Note: Thomas will be able to play in Hawaii's home opener against Lewis on Wednesday. Thomas' game status was in question because of his academic situation.

"Delano can play. Nothing goes into effect until school starts and that buys him plenty of time to meet with that teacher and show that person the work," Wilton said.

"He can play until school starts. At least that's what Daniel Arakaki, University of Hawaii athletics department compliance officer, has told us. We have to go by what he tells us."


Warriors by position

Compared to a year ago, Hawaii is deeper at nearly every spot on the court. The loss of seniors Dejan Miladinovic and Vernon Podlewski hurts but the effects won't be felt for long. The Warriors have five starters back and a host of newcomers to fill the two holes. Here's a look at each position:

Outside hitter

Aside from injuries, the lineup will vary very little at the outside. Senior All-American Costas Theocharidis retains his spot, as do seniors Eyal Zimet and Tony Ching. Theocharidis shouldered the offense for the Warriors, hitting .347 with 5.49 kills a game. Zimet is the team's best passer and Ching has continued to improve since peaking during last year's national championship match.

If anyone struggles, freshman Pedro Azenha could break into the lineup after he sits out the first four matches of the season. The 6-foot-5 Brazilian is expected to be a major contributor next year, after Zimet, Ching and Theocharidis complete their eligibility.

Jose Delgado, last year's prize recruit, is redshirting this season because of a surplus of outside hitters. Freshman Matt Motter is listed as a libero, a setter and an outside hitter. The U.S. junior national team member will probably be an understudy to Zimet, whose primary responsibilities are to pass and then hit.

"The new guys are defining roles, but the pickings are slim," Wilton said.


Junior Kimo Tuyay is the incumbent, but sophomore Daniel Rasay is making a case to unseat him.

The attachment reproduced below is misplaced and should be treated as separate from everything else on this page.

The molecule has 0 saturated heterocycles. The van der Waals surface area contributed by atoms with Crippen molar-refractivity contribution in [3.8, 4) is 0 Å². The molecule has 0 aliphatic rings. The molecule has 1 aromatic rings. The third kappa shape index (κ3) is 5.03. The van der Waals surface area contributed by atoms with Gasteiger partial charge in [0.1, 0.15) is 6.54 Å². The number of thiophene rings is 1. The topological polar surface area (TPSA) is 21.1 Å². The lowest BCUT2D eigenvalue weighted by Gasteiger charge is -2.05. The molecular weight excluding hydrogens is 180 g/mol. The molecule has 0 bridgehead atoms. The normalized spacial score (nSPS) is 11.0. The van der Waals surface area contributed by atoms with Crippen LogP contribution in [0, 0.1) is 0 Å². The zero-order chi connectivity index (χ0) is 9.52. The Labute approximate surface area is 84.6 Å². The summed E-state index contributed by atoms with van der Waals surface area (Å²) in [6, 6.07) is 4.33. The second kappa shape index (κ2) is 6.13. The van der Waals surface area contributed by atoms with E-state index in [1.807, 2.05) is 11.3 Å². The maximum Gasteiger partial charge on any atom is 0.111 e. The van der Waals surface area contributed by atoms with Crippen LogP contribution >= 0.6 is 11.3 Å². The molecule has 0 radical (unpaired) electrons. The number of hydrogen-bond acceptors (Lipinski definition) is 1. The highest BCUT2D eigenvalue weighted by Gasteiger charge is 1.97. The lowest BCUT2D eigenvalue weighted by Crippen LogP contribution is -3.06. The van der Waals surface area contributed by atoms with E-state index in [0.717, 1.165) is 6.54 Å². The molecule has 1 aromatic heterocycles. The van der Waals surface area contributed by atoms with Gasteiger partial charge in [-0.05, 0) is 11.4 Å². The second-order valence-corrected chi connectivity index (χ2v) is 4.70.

Last year, Rasay came off the bench to rescue Hawaii in the NCAA semifinals against Penn State. The 6-foot-2 sophomore has improved his accuracy and is closing the gap with Tuyay. Rasay and Tuyay have been working on becoming more deceptive setters and giving the opposing block the same look with each set.

Middle blocker

The Warriors will be thin at this position if Delano Thomas' academic woes make him ineligible, though, according to UH's compliance department, Thomas will be able to play in Hawaii's opener against Lewis.

Senior Brian Nordberg won't be able to play for at least another two weeks while he works his shoulder back into condition. Nordberg rehabbed like crazy after undergoing surgery last September.

One or two players with no previous Division I experience could see the court in the next few weeks. Junior Josh Stanhiser occupies one middle spot opposite Thomas, while Long Beach City College transfer Shaun Frederick has been thrust into the lineup recently. Frederick has been used often in practice to give Hawaii more depth should Thomas be ineligible.

The middles have been working on the slide set occasionally in practice, but the stigma of it being the "girl-set" may prevent it from being seen during matches.


The fiercest battle on the court is for Podlewski's replacement. Wilton said that junior Jake Muise has the edge for now.

"Jake had a good series of practices and done nothing to take himself out," Wilton said.

Muise's top challenger is Motter. The 6-4 utility player is ahead of fellow newcomer Arri Jeschke, an all-conference player at Santa Barbara City College. Motter, Jeschke and Zimet have been instructed to bring both sets of uniforms to matches. The libero can be changed at the start of each new game.

UH Athletics